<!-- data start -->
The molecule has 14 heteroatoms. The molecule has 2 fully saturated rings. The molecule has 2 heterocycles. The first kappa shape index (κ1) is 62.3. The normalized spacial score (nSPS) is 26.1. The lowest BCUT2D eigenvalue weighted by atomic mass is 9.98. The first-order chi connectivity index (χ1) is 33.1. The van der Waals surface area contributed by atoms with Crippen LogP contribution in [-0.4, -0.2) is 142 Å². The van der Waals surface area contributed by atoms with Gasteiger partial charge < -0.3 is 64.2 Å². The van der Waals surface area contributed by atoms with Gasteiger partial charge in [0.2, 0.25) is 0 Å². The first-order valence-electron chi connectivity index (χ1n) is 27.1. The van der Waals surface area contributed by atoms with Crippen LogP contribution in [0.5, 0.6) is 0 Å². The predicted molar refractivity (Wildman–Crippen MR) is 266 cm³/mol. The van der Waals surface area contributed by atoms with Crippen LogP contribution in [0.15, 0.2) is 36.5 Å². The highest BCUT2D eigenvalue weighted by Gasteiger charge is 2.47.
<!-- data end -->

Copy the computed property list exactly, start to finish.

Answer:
The molecule has 14 heteroatoms. The molecule has 2 fully saturated rings. The molecule has 2 heterocycles. The first kappa shape index (κ1) is 62.3. The normalized spacial score (nSPS) is 26.1. The lowest BCUT2D eigenvalue weighted by atomic mass is 9.98. The first-order chi connectivity index (χ1) is 33.1. The van der Waals surface area contributed by atoms with Crippen LogP contribution in [-0.4, -0.2) is 142 Å². The van der Waals surface area contributed by atoms with Gasteiger partial charge < -0.3 is 64.2 Å². The van der Waals surface area contributed by atoms with Gasteiger partial charge in [0.2, 0.25) is 0 Å². The first-order valence-electron chi connectivity index (χ1n) is 27.1. The van der Waals surface area contributed by atoms with Crippen LogP contribution in [0.5, 0.6) is 0 Å². The predicted molar refractivity (Wildman–Crippen MR) is 266 cm³/mol. The van der Waals surface area contributed by atoms with Crippen LogP contribution in [0.15, 0.2) is 36.5 Å². The highest BCUT2D eigenvalue weighted by Gasteiger charge is 2.47.